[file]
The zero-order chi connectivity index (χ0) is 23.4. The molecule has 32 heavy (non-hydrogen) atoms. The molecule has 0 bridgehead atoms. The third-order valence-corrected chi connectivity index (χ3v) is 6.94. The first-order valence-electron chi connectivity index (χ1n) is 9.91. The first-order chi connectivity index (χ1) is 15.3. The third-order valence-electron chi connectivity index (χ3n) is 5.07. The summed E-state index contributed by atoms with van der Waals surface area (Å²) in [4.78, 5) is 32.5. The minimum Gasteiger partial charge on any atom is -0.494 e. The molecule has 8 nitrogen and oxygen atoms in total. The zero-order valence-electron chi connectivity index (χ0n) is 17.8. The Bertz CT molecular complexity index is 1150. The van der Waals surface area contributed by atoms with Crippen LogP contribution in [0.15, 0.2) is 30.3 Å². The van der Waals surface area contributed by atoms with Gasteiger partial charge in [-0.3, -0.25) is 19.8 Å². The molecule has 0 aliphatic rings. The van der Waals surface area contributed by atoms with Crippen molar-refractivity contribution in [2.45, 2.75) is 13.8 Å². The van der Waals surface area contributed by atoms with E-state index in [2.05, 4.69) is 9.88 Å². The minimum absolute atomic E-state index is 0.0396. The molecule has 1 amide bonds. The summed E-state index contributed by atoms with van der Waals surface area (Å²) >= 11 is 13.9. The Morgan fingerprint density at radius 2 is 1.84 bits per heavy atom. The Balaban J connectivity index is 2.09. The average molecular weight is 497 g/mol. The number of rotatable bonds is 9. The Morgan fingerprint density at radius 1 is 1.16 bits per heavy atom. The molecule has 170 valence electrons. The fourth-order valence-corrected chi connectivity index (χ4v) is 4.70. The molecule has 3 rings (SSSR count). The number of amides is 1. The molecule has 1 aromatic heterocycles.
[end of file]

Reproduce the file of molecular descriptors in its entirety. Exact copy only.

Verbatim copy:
The zero-order chi connectivity index (χ0) is 23.4. The molecule has 32 heavy (non-hydrogen) atoms. The molecule has 0 bridgehead atoms. The third-order valence-corrected chi connectivity index (χ3v) is 6.94. The first-order valence-electron chi connectivity index (χ1n) is 9.91. The first-order chi connectivity index (χ1) is 15.3. The third-order valence-electron chi connectivity index (χ3n) is 5.07. The summed E-state index contributed by atoms with van der Waals surface area (Å²) in [4.78, 5) is 32.5. The minimum Gasteiger partial charge on any atom is -0.494 e. The molecule has 8 nitrogen and oxygen atoms in total. The zero-order valence-electron chi connectivity index (χ0n) is 17.8. The Bertz CT molecular complexity index is 1150. The van der Waals surface area contributed by atoms with Crippen LogP contribution in [0.15, 0.2) is 30.3 Å². The van der Waals surface area contributed by atoms with Gasteiger partial charge in [-0.3, -0.25) is 19.8 Å². The molecule has 0 aliphatic rings. The van der Waals surface area contributed by atoms with Crippen molar-refractivity contribution in [2.45, 2.75) is 13.8 Å². The van der Waals surface area contributed by atoms with E-state index in [2.05, 4.69) is 9.88 Å². The minimum absolute atomic E-state index is 0.0396. The molecule has 1 amide bonds. The summed E-state index contributed by atoms with van der Waals surface area (Å²) >= 11 is 13.9. The Morgan fingerprint density at radius 2 is 1.84 bits per heavy atom. The Balaban J connectivity index is 2.09. The average molecular weight is 497 g/mol. The number of rotatable bonds is 9. The Morgan fingerprint density at radius 1 is 1.16 bits per heavy atom. The molecule has 170 valence electrons. The fourth-order valence-corrected chi connectivity index (χ4v) is 4.70. The molecule has 3 rings (SSSR count). The number of amides is 1. The molecule has 1 aromatic heterocycles.